Finally, the drama is over for the Clark County legislative delegation. Or is it?Well, at least the electoral drama is over for the next couple of years, barring any sudden resignations. Congratulations to Republican Don Benton and Democrat Monica Stonier for emerging from last week’s recounts to win their races for state senator and state representative, respectively. And here’s a special shout-out to officials and volunteers at the local elections office for conducting the tense, tedious and crucial manual recounts. Their performance has been praised by observers from both political parties. Unlike the 2004 statewide gubernatorial recount that lasted six months, these two microscopic reviews are over. Results are final and accepted by winners and losers alike.
In Benton’s race, the recount changed the outcome by only two votes, from a 78-vote lead to a 76-vote triumph. Stonier’s lead changed by only one vote, from 139 to 140. The amazing closeness of these statistics further justifies the confidence that Clark County voters have in their local elections office.
It was a fitting swan song for Elections Director Tim Likness, who will retire in April. Likness will oversee a special election on Feb. 14, but this was the last major election in his glowing 31-year career in the elections office.
Now that the local legislative delegation is finalized, it’s on to the governing drama in Olympia. And it’s no secret that Clark County’s delegation is relatively inexperienced. But all newcomers bring their own gifts of insight and background. And if you believe in the citizen/legislator concept and a heavy churn of politicians, then this legislative inexperience is a good thing. Here’s a quick review of the three districts that serve Clark County exclusively:
The 49th District (Vancouver west of Interstate 205 and south of Felida) boasts the most legislative experience of the three districts. Although Annette Cleveland will be a rookie state senator, she has been deeply involved in politics for many years. State Rep. Jim Moeller is the senior member of the 49th team, having served in Olympia since 2003. He also carries clout as speaker pro tempore of the House. Sharon Wylie is beginning her first full term in the House, but she served more than a year as a replacement for Jim Jacks, who resigned. Wylie knows her way around politics. She worked nine years as a lobbyist, and she served two years in the Oregon Legislature.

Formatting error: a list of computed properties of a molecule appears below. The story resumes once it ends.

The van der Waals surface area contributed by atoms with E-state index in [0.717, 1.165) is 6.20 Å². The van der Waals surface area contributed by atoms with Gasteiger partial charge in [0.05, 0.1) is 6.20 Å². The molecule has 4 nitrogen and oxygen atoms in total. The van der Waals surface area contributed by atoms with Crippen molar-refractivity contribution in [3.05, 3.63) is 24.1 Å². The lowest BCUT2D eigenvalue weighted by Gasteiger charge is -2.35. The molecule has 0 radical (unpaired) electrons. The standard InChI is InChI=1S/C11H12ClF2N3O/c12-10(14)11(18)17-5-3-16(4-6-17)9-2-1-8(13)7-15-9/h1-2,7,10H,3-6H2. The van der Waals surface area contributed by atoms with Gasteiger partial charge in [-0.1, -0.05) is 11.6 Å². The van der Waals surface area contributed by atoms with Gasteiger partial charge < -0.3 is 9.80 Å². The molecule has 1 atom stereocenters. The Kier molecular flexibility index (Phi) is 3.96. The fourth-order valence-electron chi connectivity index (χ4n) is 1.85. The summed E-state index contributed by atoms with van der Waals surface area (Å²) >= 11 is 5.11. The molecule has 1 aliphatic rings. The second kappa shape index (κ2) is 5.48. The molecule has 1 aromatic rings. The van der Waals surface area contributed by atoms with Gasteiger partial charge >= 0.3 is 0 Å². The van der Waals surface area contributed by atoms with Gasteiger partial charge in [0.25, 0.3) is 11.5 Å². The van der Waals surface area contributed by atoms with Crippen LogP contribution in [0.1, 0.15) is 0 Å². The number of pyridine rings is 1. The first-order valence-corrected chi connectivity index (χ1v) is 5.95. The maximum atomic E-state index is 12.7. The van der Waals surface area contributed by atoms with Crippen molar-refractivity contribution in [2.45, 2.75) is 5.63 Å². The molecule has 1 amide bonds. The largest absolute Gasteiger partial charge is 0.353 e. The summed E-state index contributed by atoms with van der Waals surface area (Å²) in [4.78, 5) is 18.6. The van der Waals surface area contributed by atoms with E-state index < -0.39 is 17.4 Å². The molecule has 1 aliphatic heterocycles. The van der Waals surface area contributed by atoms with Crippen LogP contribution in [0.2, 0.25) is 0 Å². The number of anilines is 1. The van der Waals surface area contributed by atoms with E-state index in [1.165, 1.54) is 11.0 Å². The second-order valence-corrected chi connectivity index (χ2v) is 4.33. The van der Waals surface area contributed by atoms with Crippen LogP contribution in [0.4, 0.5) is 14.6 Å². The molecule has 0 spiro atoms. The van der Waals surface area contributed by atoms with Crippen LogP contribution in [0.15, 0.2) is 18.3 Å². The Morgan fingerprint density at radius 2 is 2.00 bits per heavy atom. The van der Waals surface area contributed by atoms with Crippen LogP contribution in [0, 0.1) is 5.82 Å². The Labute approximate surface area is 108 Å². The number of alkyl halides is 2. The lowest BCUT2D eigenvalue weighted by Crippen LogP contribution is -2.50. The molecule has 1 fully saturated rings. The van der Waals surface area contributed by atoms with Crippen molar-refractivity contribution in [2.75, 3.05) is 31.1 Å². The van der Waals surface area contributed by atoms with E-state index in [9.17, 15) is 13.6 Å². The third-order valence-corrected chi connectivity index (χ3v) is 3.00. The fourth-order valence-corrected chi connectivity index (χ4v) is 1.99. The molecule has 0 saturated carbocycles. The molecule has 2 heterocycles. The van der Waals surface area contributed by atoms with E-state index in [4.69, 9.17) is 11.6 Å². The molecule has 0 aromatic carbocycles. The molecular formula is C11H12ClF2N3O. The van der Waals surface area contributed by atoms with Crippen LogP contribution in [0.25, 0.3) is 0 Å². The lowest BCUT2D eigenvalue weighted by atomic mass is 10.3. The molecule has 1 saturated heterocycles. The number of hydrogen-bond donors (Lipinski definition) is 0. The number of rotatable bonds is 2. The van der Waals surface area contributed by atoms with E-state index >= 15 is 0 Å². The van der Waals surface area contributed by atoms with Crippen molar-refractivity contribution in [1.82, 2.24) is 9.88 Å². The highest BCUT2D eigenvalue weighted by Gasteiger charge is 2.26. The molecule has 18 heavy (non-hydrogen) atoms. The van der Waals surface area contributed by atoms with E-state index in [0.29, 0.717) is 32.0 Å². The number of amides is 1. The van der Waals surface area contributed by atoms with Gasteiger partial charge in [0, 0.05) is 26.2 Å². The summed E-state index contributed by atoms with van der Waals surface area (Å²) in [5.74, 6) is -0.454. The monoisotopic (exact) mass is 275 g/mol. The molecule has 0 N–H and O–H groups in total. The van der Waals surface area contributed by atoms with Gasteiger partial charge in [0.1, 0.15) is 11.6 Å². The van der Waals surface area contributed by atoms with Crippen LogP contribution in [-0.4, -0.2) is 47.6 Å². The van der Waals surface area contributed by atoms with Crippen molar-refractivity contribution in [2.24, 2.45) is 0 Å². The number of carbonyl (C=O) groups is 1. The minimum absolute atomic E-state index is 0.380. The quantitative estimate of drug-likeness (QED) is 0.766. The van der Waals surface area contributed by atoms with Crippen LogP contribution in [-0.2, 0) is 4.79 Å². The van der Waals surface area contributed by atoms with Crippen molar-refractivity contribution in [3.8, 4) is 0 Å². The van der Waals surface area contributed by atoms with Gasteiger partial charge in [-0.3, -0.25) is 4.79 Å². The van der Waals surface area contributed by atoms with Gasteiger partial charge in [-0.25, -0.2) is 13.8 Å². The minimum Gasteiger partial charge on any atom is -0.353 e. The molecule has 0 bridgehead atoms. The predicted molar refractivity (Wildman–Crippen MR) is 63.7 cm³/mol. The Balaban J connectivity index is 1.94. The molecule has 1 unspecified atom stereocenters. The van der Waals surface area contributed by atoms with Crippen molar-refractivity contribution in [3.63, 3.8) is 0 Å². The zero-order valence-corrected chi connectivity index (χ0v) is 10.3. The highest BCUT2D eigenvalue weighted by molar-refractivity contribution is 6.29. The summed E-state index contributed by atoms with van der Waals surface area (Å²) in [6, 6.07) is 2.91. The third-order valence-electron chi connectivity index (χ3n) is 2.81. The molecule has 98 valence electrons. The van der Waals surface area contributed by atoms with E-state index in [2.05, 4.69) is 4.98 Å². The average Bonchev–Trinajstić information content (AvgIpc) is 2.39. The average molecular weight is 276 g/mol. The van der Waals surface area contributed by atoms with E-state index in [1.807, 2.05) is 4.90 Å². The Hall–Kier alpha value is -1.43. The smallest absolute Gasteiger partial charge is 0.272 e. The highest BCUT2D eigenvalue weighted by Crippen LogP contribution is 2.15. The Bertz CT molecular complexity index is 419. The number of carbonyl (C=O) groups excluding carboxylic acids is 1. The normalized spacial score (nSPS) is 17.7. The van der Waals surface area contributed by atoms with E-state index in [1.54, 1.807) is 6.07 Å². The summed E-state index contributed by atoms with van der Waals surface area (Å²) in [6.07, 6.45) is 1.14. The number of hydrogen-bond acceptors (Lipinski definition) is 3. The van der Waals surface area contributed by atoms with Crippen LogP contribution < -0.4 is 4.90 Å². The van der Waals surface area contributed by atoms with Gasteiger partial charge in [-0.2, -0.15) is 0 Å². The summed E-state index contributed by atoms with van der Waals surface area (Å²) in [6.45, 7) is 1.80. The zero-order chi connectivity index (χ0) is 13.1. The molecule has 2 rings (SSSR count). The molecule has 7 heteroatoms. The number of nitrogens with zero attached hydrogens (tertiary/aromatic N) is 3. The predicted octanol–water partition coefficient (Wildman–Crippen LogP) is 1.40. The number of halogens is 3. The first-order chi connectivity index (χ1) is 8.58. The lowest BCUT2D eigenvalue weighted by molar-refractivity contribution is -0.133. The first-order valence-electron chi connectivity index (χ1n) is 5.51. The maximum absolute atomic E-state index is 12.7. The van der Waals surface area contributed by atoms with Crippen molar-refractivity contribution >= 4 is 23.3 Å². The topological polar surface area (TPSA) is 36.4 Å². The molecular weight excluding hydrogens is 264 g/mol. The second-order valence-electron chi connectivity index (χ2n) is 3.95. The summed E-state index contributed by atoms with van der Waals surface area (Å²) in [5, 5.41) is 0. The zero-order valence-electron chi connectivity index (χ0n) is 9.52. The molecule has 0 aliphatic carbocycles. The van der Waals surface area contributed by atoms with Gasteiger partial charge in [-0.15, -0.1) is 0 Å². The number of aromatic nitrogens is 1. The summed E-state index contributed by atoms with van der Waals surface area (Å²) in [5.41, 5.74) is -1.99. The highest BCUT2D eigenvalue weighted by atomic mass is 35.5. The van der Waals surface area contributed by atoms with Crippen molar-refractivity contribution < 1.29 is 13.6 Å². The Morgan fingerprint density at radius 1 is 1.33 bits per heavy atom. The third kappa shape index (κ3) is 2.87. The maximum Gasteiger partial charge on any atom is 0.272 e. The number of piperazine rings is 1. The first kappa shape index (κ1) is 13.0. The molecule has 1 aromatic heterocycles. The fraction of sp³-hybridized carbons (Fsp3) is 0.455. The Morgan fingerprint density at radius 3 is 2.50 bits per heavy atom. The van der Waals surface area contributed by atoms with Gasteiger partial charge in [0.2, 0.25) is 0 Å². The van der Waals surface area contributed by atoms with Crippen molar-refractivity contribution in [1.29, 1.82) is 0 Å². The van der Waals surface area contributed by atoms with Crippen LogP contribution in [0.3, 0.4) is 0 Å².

The 17th District (Vancouver east of I-205 plus Orchards, Brush Prairie and Pleasant Valley) has only one lawmaker — Benton — with more than one term under his belt. Bolstered by his recount triumph, Benton also has been named the Republicans’ deputy leader in the Senate. Paul Harris will be a second-term state representative and Stonier will serve as a rookie.
The 18th District (most of north Clark County plus Felida, Camas and Washougal) has been a virtual carousel of legislators in the past several months. Former state Rep. Ann Rivers was appointed to serve out Joe Zarelli’s term in the Senate, then she handily won the Nov. 6 election for that post. And then she was picked as Republican caucus whip. So her dossier of political experience is filling rapidly. Liz Pike is a rookie state rep, sort of. She was appointed to replace Rivers as state rep, Position 1, then won her own race for Position 2. Brandon Vick will be a newcomer as state rep, but he has broad experience at the party executive level.
Of course, in politics, it’s not where you’ve been, it’s where you’re going. It will be interesting to see how the nine local legislators construct their own records of public service.